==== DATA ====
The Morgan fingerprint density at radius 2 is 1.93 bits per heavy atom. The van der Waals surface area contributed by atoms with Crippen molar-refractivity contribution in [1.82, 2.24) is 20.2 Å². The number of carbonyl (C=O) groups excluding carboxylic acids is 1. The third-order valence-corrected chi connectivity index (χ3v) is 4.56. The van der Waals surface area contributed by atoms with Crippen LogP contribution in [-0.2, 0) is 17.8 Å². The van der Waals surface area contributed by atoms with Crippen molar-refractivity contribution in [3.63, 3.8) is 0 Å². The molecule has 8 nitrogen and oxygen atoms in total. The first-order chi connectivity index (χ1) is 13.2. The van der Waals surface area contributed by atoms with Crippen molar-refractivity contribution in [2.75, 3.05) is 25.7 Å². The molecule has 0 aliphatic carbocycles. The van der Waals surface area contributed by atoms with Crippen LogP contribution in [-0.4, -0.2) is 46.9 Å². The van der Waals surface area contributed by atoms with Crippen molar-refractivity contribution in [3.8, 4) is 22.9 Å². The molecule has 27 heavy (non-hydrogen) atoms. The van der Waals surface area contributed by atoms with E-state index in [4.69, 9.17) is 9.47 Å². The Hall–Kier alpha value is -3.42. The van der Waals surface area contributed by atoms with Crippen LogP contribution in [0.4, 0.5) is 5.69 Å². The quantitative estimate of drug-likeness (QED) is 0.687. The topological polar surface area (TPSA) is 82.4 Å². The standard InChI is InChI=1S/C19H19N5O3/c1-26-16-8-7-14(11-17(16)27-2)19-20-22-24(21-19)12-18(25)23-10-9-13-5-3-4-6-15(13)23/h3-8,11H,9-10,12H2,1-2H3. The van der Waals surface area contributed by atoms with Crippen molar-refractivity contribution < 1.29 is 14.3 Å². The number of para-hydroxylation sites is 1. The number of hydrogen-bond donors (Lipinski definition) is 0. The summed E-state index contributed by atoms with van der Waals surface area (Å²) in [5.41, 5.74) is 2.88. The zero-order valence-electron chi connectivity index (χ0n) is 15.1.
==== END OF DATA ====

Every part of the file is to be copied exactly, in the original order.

The Morgan fingerprint density at radius 2 is 1.93 bits per heavy atom. The van der Waals surface area contributed by atoms with Crippen molar-refractivity contribution in [1.82, 2.24) is 20.2 Å². The number of carbonyl (C=O) groups excluding carboxylic acids is 1. The third-order valence-corrected chi connectivity index (χ3v) is 4.56. The van der Waals surface area contributed by atoms with Crippen LogP contribution in [-0.2, 0) is 17.8 Å². The van der Waals surface area contributed by atoms with Crippen molar-refractivity contribution in [3.63, 3.8) is 0 Å². The molecule has 8 nitrogen and oxygen atoms in total. The first-order chi connectivity index (χ1) is 13.2. The van der Waals surface area contributed by atoms with Crippen molar-refractivity contribution in [2.75, 3.05) is 25.7 Å². The molecule has 0 aliphatic carbocycles. The van der Waals surface area contributed by atoms with Crippen LogP contribution in [-0.4, -0.2) is 46.9 Å². The van der Waals surface area contributed by atoms with Crippen molar-refractivity contribution in [3.8, 4) is 22.9 Å². The molecule has 27 heavy (non-hydrogen) atoms. The van der Waals surface area contributed by atoms with E-state index in [4.69, 9.17) is 9.47 Å². The Hall–Kier alpha value is -3.42. The van der Waals surface area contributed by atoms with Crippen LogP contribution in [0.4, 0.5) is 5.69 Å². The quantitative estimate of drug-likeness (QED) is 0.687. The topological polar surface area (TPSA) is 82.4 Å². The standard InChI is InChI=1S/C19H19N5O3/c1-26-16-8-7-14(11-17(16)27-2)19-20-22-24(21-19)12-18(25)23-10-9-13-5-3-4-6-15(13)23/h3-8,11H,9-10,12H2,1-2H3. The van der Waals surface area contributed by atoms with Crippen molar-refractivity contribution < 1.29 is 14.3 Å². The number of para-hydroxylation sites is 1. The number of hydrogen-bond donors (Lipinski definition) is 0. The summed E-state index contributed by atoms with van der Waals surface area (Å²) in [5.41, 5.74) is 2.88. The zero-order valence-electron chi connectivity index (χ0n) is 15.1.